Santa Clara Public Health Director Sara Cody ’85 Wins Zale Award for Public Service
Santa Clara County Health Officer and Public Health Director Sara Cody ’85 received Stanford’s Public Policy Program Zale Lecture and Public Service Award on Tuesday. During his acceptance speech, Cody discussed his role at the forefront of the Bay Area’s COVID-19 response, explaining that extension shelter-in-place orders were intended to prioritize equity and emphasize the importance of working alongside community leaders.
Cody ordered the country’s first local shelter-in-place order in March 2020, alongside other Bay Area officials.
“It was the only way we knew at the time to protect communities that were going to be disproportionately affected,” she said, pointing to those in high-exposure jobs in nursing homes, public transport or grocery stores which often have multigenerational problems. families with elderly people living in the same household.
Working with community leaders was especially important when implementing a testing and immunization strategy, Cody said. In Santa Clara County, 76.2% of residents 12 and older have received at least one dose of the COVID-19 vaccine, and 63.5% are fully vaccinated, according to Cody.
However, she acknowledged that immunization rates are uneven among different populations – a disparity that hits minorities and low-income people hardest. She highlighted access, transportation and working hours as some of the barriers to higher immunization rates in marginalized communities and suggested bringing mobile immunization units to familiar communities on weekends and in the evening to help.
The lowest vaccination rates are found among Latinos and African Americans, which Cody says has more to do with many generations of historic mistrust of government than with the logistics of accessing a vaccine. She said that since demand for vaccines has fallen since April, it is very important that people promoting the vaccine in underserved areas are “from the community” and “can share their experience.”
Over the past year, and especially as vaccination rates have risen and cases have plummeted, Santa Clara County has worked to gradually lift restrictions, starting with easing external regulations by responding to new evidence of outside transmission last June and shifting resources from restrictions to vaccinations later. in December.
“We wanted to relax enough to allow as much activity as possible without increasing cases, because once the number of cases starts to increase, you can risk returning to exponential growth,” she said.
Reopening schools has also remained a priority from the start, Cody said, explaining that “we really wanted everything else to be stopped and the only activity to be in-person education.” Most of the county’s schools have reopened partially or fully by the end of March 2021.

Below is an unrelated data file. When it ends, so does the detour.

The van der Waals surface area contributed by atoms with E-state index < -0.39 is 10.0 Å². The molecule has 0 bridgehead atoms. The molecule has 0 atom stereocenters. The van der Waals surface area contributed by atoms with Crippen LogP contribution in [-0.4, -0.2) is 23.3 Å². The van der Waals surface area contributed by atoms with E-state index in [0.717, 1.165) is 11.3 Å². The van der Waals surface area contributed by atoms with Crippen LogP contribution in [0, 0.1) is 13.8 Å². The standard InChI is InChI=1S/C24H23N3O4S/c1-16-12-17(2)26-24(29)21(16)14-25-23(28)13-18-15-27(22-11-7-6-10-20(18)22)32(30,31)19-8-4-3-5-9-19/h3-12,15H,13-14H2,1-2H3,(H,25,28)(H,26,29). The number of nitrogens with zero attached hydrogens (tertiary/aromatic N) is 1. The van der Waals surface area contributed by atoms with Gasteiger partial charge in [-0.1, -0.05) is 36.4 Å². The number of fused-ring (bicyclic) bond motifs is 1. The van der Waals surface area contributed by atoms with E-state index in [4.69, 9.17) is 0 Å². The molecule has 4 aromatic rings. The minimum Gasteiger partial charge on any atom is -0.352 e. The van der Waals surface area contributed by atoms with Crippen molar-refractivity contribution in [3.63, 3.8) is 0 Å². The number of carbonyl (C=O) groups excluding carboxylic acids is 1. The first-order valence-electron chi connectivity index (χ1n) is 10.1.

Just over a year earlier, Santa Clara County had been one of the first jurisdictions to see cases. The county’s decision to limit gatherings in early March 2020 looked like a “huge problem,” especially as it feared it would scare the public.
However, she felt the biggest decision she made was to issue a shelter-in-place order alongside her Bay Area colleagues.
“It was very clear at that time that we had huge problems,” she said, explaining that at this point there were very few tools such as testing, contact tracing. and the personal protective equipment available to protect the public.
The unique relationship between health workers in the Bay Area enabled them to make a decision quickly. Many officers are part of the Association of Bay Area Health Officials, which came together in the 1980s to fight the AIDS and HIV epidemic. Since then, they have kept in touch, meeting monthly or bi-monthly for dinner outside of COVID times.
“If we hadn’t known each other and spent years building relationships and building trust, we could never have moved forward so quickly,” she said. “There was no play manual and there was no plan to issue a shelter-in-place order.”
The Santa Clara County governance structure has also placed Cody in a unique position: here, health workers report to the county executive rather than directly to elected politicians. She said it gave her a “level of protection and support” that she didn’t think other public health workers had.
Many health workers who have made unpopular decisions and held accountable to elected politicians have been forced to resign or have been fired due to the “very political and very passionate” nature of the pandemic. Nonetheless, Cody said she felt able to stick with subject matter expertise.
This expertise began during Cody’s time at Stanford. At the undergraduate level, she specialized in human biology, focusing on the political, economic and social determinants of health care delivery. Her academic orientation has allowed her to examine public health issues in many different dimensions – an experience she attributes to her motivations for entering the public service. She also spoke about her experience on the club’s undergraduate rowing team, comparing her ability to stick with the sport despite being far from her comfort zone to dealing with the pandemic.
Cody said she rediscovered her love for public health during medical school and residency, eventually earning the Epidemic Intelligence Service Fellowship with the Centers for Disease Control and Prevention, where she spent time investigating the epidemics of infectious diseases.
As for how Cody’s role will evolve as the pandemic begins to subside, she said the next challenge will be tackling a workforce exhausted by long hours and trauma.
“I’m starting to shift my attention to the department redesign, but I would say I’m still probably 80% focused on COVID,” she said.